My Ears Are Clogged – What is That?

Man holding blocked ear after swimming.

You’re on day two. There’s still total obstruction in your right ear. The last time you remember hearing anything in that direction was yesterday morning. You’re left feeling off balance as your left ear does double duty to pick up the slack. It didn’t improve after a night’s sleep as you were hoping it would. So will your clogged ear clear up soon?

It probably won’t be a great surprise to discover that the single biggest variable in projecting the duration of your blocked ear will be the cause of the obstruction. Some blockages recede by themselves and fairly quickly at that; others may linger and require medical intervention.

As a general rule, however, if your blockage lasts much longer than a week, you might want to seek out some help.

When Does a Clogged Ear Become a Concern?

If you’re on the second day of a blocked ear, you might start thinking about potential causes. Perhaps you’ll examine your activities from the previous couple of days: for example, did you get water in your ear somehow?

What about your state of health? Do have any symptoms of an ear infection? If that’s the scenario, you may want to make an appointment.

This line of questioning is merely a starting point. A blocked ear could have numerous possible causes:

  • Growths: Some types of growths, lumps, and bulges can cause a blocked feeling in your ears (and even interfere with your hearing).
  • Build-up of earwax: If earwax becomes compacted or is not properly draining it can result in blockages..
  • Water stuck in the eustachian tube or ear canal: Sweat and water can become stuck in the tiny areas of your ear with alarming ease. (If you tend to sweat copiously, this can certainly end up temporarily clogging your ears).
  • Air pressure changes: Once in a while, your Eustachian tube can fail to adjust properly to changes in air pressure, creating the feeling of a temporary blockage in one or both ears.
  • Permanent hearing impairment: A clogged ear and some types of permanent hearing loss can feel remarkably similar. You should schedule an appointment if your “clogged ear” persists longer than it should.
  • Ear Infection: Your ear can eventually become blocked by fluid buildup or inflammation due to an ear infection.
  • Allergies: Some pollen allergies can trigger the body’s immune system response, which in turn produces swelling and fluid.
  • Sinus infection: Sinus infections can produce fluid accumulate in your ears because your ears, throat, and nose are all interconnected (causing a clog).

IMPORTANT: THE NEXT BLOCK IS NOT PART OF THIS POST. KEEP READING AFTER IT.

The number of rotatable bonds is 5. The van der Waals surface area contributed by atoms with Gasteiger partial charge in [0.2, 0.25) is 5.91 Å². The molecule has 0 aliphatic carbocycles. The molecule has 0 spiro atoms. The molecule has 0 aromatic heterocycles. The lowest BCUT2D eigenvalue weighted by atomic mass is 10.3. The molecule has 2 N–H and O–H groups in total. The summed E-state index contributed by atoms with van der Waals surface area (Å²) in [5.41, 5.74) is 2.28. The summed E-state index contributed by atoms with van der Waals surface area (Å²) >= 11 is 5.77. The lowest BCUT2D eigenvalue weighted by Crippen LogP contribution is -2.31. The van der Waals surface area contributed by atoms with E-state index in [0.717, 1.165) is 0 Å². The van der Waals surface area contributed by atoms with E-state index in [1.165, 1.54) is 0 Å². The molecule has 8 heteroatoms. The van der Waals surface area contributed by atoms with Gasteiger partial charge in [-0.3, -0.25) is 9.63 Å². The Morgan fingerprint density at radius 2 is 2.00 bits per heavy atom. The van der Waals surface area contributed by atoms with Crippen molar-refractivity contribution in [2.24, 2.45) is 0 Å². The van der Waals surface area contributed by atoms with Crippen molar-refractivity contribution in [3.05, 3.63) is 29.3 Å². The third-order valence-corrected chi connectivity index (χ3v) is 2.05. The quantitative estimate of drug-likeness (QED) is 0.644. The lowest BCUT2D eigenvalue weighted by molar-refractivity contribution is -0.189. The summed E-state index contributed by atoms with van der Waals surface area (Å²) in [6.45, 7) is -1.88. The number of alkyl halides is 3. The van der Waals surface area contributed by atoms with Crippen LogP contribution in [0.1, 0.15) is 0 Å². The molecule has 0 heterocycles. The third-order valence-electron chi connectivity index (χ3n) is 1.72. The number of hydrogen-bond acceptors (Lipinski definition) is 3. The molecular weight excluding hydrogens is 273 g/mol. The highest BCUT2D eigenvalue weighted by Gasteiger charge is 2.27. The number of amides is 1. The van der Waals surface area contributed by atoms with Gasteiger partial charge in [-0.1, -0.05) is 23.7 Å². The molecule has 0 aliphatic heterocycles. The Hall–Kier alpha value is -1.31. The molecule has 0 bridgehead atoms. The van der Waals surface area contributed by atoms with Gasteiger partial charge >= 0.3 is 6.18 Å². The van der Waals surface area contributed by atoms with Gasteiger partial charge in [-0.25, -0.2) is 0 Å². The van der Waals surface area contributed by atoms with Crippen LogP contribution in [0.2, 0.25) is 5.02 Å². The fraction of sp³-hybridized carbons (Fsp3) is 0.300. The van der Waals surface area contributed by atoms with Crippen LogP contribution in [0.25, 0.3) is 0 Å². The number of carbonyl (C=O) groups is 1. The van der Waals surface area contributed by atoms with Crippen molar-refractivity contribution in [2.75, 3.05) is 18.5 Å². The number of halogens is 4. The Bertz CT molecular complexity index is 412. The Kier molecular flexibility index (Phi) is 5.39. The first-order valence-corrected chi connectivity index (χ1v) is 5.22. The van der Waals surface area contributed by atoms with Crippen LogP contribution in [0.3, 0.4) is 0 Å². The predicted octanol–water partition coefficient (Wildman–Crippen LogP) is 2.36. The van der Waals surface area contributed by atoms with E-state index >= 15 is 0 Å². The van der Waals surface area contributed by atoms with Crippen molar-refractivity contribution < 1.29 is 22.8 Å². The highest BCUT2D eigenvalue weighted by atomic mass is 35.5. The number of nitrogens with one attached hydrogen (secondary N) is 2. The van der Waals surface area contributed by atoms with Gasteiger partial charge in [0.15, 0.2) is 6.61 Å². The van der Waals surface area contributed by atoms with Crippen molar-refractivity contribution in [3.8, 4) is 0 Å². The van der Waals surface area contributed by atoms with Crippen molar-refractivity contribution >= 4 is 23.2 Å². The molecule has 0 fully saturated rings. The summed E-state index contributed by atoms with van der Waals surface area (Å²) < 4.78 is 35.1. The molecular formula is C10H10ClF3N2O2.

The Quickest Way to Bring Your Ears Back to Normal

So, if air pressure is the cause, your ears will normally go back to normal within a day or two. You may need to wait for your immune system to start working if your blockage is due to an ear infection (you may need an antibiotic to get faster relief). This could take up to a couple of weeks. You might have to wait even longer than that if you’re suffering from a sinus infection.

Bringing your ears back to normal as fast as you can, then, will normally involve a bit of patience (though that might feel counterintuitive), and your expectations should be, well, adjustable.

Your first and most important task is to not cause the situation to get worse. When your ears start feeling clogged, you may be tempted to take out the old cotton swab and start trying to physically clear your ears out. All kinds of problems, from ear infections to hearing loss, can be caused by cotton swabs so this can be an especially dangerous approach. You will most likely worsen the situation if you use cotton swabs.

It’s Possible That Your “Blockage” is Hearing Loss

So you might be getting a little antsy if a couple of days go by and you still have no idea what might be the cause of your blockage. A few days is normally enough time for your body to eliminate any blockage. But it might be, as a general rule of thumb, a good decision to come see us if your blockage lasts for more than a week.

Early indications of hearing loss can also feel like clogged ears. And as you probably know from our other posts, untreated hearing loss can cause other health concerns, especially over time.

Being careful not to worsen the issue will usually permit the body to take care of the matter on its own. But intervention could be necessary when those natural means do not succeed. Depending on the cause of your blockage, this may take a varying amount of time.

The site information is for educational and informational purposes only and does not constitute medical advice. To receive personalized advice or treatment, schedule an appointment.